Four suspects who are accused of attacking a gay couple attempted to use Florida's controversial "stand your ground" law in order to have the charges against them dismissed last week. A judge rejected their claims.
"There's nothing in that video -- and I watched it over and over again -- that showed me that any of these defendants was in fear for their safety or their lives," Miami-Dade Circuit Judge Ariana Fajardo Orshan said at the conclusion of a three-day hearing last week, according to local TV station WSVN.
"I cannot find that any one of these defenses can be used for prosecution, so the motion to dismiss is denied," Orshan said.
The four men are accused of attacking Rene Chalarca and Dmitry Logunov during Miami Pride in 2018.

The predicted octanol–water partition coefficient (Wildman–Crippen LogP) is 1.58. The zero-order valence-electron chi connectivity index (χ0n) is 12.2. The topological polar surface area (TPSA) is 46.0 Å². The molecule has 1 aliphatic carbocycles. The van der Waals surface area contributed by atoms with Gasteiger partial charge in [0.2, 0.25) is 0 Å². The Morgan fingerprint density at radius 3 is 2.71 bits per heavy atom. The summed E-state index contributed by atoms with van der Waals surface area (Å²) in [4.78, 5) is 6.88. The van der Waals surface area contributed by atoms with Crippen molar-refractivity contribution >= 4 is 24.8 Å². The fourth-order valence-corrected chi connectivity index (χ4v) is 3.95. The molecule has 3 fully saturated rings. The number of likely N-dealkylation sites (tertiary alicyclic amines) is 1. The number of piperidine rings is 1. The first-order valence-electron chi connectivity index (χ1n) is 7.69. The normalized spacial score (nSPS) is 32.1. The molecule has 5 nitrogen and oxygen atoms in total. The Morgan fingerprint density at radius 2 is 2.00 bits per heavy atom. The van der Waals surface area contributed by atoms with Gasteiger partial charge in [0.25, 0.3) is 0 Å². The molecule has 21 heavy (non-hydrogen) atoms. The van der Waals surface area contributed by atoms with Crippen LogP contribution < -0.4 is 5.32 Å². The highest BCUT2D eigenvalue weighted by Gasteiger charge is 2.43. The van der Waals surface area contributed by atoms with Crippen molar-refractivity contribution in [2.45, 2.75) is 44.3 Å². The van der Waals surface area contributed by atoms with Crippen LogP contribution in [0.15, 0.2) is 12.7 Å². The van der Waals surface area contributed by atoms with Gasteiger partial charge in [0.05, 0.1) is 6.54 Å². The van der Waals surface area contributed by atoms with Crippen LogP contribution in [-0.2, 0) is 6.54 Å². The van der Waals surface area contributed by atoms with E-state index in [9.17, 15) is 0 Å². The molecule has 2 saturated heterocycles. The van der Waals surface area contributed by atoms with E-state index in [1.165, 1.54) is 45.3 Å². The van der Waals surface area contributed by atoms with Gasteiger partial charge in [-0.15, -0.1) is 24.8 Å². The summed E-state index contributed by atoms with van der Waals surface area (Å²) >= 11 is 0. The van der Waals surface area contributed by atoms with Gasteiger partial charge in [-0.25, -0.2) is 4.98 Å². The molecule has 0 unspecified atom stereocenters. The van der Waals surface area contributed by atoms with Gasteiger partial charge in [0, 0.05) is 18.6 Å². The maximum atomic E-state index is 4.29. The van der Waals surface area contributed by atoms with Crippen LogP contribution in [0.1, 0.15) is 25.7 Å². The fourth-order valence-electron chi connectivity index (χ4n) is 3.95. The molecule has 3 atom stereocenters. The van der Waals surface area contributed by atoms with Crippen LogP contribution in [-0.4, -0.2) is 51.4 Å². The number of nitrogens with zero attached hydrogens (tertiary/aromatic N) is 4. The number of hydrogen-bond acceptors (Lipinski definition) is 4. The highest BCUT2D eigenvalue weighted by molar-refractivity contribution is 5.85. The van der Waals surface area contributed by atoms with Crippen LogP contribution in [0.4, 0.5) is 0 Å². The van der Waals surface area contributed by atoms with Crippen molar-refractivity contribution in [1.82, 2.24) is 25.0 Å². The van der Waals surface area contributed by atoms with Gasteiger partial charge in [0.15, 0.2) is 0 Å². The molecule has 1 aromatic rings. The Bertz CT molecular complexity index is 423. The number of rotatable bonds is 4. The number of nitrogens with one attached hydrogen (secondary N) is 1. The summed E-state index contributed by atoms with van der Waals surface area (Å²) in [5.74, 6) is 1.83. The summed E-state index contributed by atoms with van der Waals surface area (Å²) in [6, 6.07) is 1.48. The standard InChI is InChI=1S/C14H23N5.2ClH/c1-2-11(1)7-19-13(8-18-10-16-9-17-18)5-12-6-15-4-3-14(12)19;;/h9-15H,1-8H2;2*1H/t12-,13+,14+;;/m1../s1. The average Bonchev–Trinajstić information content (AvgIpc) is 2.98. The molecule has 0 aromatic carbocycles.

The two were holding hands as they left a restroom when they were attacked. The accused attackers are Juan Carlos Lopez, Luis Alonso Piovet, Adonis Diaz, and Pablo Reinaldo Romo-Figueroa. The incident was caught on video.
(Editor's Note: Some readers may find the video below difficult to watch.)
The four have been charged with battery with a hate-crime enhancement, according to WSVN.
Attorneys for the suspects cited Florida's "stand your ground" law as a defense and argued that the gay men were the aggressors. The law allows someone to use deadly force if they feel their life is threatened
"Prosecutors said Lopez attacked the men after Chalarca accidentally brushed him coming out of the bathroom," the Miami Herald reports. "They allegedly began to call the victims an anti-gay slur in Spanish, police said. As depicted on surveillance video, the attackers repeatedly punched the two gay men, in the face, causing cuts and bruises. The blows temporarily knocked out Logunov."
The next court hearing is planned for March 11.